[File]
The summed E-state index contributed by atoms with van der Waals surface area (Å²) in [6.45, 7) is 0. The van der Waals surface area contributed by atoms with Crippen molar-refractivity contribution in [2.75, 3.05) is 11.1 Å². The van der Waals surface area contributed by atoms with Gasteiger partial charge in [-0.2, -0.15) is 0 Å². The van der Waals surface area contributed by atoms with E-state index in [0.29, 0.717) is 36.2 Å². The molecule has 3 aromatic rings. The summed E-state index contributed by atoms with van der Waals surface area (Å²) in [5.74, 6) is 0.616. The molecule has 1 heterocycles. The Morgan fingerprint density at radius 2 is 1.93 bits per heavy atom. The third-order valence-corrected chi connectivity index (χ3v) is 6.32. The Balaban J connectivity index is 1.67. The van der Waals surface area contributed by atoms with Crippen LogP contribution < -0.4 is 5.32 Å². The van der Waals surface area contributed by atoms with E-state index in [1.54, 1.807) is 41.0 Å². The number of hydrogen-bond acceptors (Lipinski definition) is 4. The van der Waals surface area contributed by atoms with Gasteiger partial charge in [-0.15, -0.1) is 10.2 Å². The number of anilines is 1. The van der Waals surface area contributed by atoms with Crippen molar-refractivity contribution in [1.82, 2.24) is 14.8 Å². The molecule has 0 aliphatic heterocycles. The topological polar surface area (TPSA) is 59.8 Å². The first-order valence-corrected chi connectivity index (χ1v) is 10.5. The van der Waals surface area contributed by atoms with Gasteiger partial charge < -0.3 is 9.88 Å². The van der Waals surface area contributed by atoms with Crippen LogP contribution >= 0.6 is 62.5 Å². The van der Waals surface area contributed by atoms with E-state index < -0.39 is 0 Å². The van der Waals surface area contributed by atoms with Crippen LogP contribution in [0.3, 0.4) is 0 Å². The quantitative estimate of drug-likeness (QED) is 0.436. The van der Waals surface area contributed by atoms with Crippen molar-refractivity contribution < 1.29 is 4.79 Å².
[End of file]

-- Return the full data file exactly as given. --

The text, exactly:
The summed E-state index contributed by atoms with van der Waals surface area (Å²) in [6.45, 7) is 0. The van der Waals surface area contributed by atoms with Crippen molar-refractivity contribution in [2.75, 3.05) is 11.1 Å². The van der Waals surface area contributed by atoms with Gasteiger partial charge in [-0.2, -0.15) is 0 Å². The van der Waals surface area contributed by atoms with E-state index in [0.29, 0.717) is 36.2 Å². The molecule has 3 aromatic rings. The summed E-state index contributed by atoms with van der Waals surface area (Å²) in [5.74, 6) is 0.616. The molecule has 1 heterocycles. The Morgan fingerprint density at radius 2 is 1.93 bits per heavy atom. The third-order valence-corrected chi connectivity index (χ3v) is 6.32. The Balaban J connectivity index is 1.67. The van der Waals surface area contributed by atoms with Crippen LogP contribution < -0.4 is 5.32 Å². The van der Waals surface area contributed by atoms with E-state index in [1.54, 1.807) is 41.0 Å². The number of hydrogen-bond acceptors (Lipinski definition) is 4. The van der Waals surface area contributed by atoms with Gasteiger partial charge in [-0.15, -0.1) is 10.2 Å². The number of anilines is 1. The van der Waals surface area contributed by atoms with Crippen molar-refractivity contribution in [1.82, 2.24) is 14.8 Å². The molecule has 0 aliphatic heterocycles. The topological polar surface area (TPSA) is 59.8 Å². The first-order valence-corrected chi connectivity index (χ1v) is 10.5. The van der Waals surface area contributed by atoms with Gasteiger partial charge < -0.3 is 9.88 Å². The van der Waals surface area contributed by atoms with Crippen LogP contribution >= 0.6 is 62.5 Å². The van der Waals surface area contributed by atoms with E-state index < -0.39 is 0 Å². The van der Waals surface area contributed by atoms with Crippen LogP contribution in [0.3, 0.4) is 0 Å². The quantitative estimate of drug-likeness (QED) is 0.436. The van der Waals surface area contributed by atoms with Crippen molar-refractivity contribution < 1.29 is 4.79 Å².